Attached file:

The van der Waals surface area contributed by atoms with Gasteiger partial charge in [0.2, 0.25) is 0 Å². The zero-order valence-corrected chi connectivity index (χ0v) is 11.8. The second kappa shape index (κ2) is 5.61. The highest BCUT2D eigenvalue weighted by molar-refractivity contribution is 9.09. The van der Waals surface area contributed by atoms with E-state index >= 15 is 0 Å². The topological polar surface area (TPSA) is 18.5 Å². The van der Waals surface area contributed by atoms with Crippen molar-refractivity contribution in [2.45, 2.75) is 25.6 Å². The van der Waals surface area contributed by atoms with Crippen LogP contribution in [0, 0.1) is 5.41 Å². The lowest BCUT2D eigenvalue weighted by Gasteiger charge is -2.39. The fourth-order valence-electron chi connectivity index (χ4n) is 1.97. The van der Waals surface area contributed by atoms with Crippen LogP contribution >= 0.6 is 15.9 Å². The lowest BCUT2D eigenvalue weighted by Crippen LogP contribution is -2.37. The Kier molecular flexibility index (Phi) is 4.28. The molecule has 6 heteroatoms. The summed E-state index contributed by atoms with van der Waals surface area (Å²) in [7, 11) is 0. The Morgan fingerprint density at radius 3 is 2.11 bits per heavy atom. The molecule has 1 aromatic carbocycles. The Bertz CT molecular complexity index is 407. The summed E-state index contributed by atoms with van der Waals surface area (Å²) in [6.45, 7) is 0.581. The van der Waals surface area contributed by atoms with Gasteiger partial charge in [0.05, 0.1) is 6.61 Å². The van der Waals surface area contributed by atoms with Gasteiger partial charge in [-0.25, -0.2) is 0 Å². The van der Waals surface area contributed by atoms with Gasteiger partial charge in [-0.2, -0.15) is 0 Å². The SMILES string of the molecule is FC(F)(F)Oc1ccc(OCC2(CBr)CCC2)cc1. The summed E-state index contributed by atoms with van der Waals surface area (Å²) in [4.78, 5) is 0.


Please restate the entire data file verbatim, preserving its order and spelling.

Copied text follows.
The van der Waals surface area contributed by atoms with Gasteiger partial charge in [0.2, 0.25) is 0 Å². The zero-order valence-corrected chi connectivity index (χ0v) is 11.8. The second kappa shape index (κ2) is 5.61. The highest BCUT2D eigenvalue weighted by molar-refractivity contribution is 9.09. The van der Waals surface area contributed by atoms with E-state index >= 15 is 0 Å². The topological polar surface area (TPSA) is 18.5 Å². The van der Waals surface area contributed by atoms with Crippen molar-refractivity contribution in [2.45, 2.75) is 25.6 Å². The van der Waals surface area contributed by atoms with Crippen LogP contribution in [0, 0.1) is 5.41 Å². The lowest BCUT2D eigenvalue weighted by Gasteiger charge is -2.39. The fourth-order valence-electron chi connectivity index (χ4n) is 1.97. The van der Waals surface area contributed by atoms with Crippen LogP contribution >= 0.6 is 15.9 Å². The lowest BCUT2D eigenvalue weighted by Crippen LogP contribution is -2.37. The Kier molecular flexibility index (Phi) is 4.28. The molecule has 6 heteroatoms. The summed E-state index contributed by atoms with van der Waals surface area (Å²) in [7, 11) is 0. The Morgan fingerprint density at radius 3 is 2.11 bits per heavy atom. The molecule has 1 aromatic carbocycles. The Bertz CT molecular complexity index is 407. The summed E-state index contributed by atoms with van der Waals surface area (Å²) in [6.45, 7) is 0.581. The van der Waals surface area contributed by atoms with Gasteiger partial charge in [0.05, 0.1) is 6.61 Å². The van der Waals surface area contributed by atoms with Gasteiger partial charge in [-0.25, -0.2) is 0 Å². The van der Waals surface area contributed by atoms with Gasteiger partial charge in [-0.2, -0.15) is 0 Å². The SMILES string of the molecule is FC(F)(F)Oc1ccc(OCC2(CBr)CCC2)cc1. The summed E-state index contributed by atoms with van der Waals surface area (Å²) in [4.78, 5) is 0.